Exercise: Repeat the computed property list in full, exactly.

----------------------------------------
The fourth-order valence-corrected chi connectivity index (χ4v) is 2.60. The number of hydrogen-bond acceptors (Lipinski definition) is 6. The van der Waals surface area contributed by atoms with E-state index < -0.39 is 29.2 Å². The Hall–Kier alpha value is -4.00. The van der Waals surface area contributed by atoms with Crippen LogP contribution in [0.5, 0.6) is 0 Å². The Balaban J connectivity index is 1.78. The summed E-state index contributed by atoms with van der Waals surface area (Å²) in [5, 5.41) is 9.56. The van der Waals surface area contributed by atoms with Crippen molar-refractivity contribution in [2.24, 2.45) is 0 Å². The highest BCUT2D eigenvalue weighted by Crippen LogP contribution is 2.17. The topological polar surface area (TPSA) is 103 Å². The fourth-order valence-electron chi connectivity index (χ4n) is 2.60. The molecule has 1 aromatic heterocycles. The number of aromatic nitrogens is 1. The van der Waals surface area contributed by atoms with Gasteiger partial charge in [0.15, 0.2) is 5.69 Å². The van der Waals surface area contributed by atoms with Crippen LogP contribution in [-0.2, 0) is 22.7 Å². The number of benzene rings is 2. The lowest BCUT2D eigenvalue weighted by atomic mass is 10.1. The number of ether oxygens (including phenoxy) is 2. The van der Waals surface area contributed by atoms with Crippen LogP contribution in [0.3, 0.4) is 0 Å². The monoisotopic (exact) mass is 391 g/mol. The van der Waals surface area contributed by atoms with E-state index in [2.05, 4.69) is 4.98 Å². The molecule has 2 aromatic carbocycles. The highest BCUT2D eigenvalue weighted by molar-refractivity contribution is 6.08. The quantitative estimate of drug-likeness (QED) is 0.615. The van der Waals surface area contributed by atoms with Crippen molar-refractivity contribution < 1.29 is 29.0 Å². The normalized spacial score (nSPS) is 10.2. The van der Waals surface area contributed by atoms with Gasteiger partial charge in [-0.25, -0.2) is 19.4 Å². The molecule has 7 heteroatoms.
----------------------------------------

The fourth-order valence-corrected chi connectivity index (χ4v) is 2.60. The number of hydrogen-bond acceptors (Lipinski definition) is 6. The van der Waals surface area contributed by atoms with E-state index < -0.39 is 29.2 Å². The Hall–Kier alpha value is -4.00. The van der Waals surface area contributed by atoms with Crippen LogP contribution in [0.5, 0.6) is 0 Å². The Balaban J connectivity index is 1.78. The summed E-state index contributed by atoms with van der Waals surface area (Å²) in [5, 5.41) is 9.56. The van der Waals surface area contributed by atoms with Crippen molar-refractivity contribution in [2.24, 2.45) is 0 Å². The highest BCUT2D eigenvalue weighted by Crippen LogP contribution is 2.17. The topological polar surface area (TPSA) is 103 Å². The fourth-order valence-electron chi connectivity index (χ4n) is 2.60. The molecule has 1 aromatic heterocycles. The number of aromatic nitrogens is 1. The van der Waals surface area contributed by atoms with Gasteiger partial charge in [0.15, 0.2) is 5.69 Å². The van der Waals surface area contributed by atoms with Crippen LogP contribution in [-0.2, 0) is 22.7 Å². The number of benzene rings is 2. The lowest BCUT2D eigenvalue weighted by atomic mass is 10.1. The number of ether oxygens (including phenoxy) is 2. The van der Waals surface area contributed by atoms with Crippen LogP contribution in [0.3, 0.4) is 0 Å². The monoisotopic (exact) mass is 391 g/mol. The van der Waals surface area contributed by atoms with E-state index in [2.05, 4.69) is 4.98 Å². The molecule has 2 aromatic carbocycles. The highest BCUT2D eigenvalue weighted by molar-refractivity contribution is 6.08. The quantitative estimate of drug-likeness (QED) is 0.615. The van der Waals surface area contributed by atoms with Crippen molar-refractivity contribution < 1.29 is 29.0 Å². The normalized spacial score (nSPS) is 10.2. The van der Waals surface area contributed by atoms with Gasteiger partial charge in [-0.25, -0.2) is 19.4 Å². The molecule has 7 heteroatoms.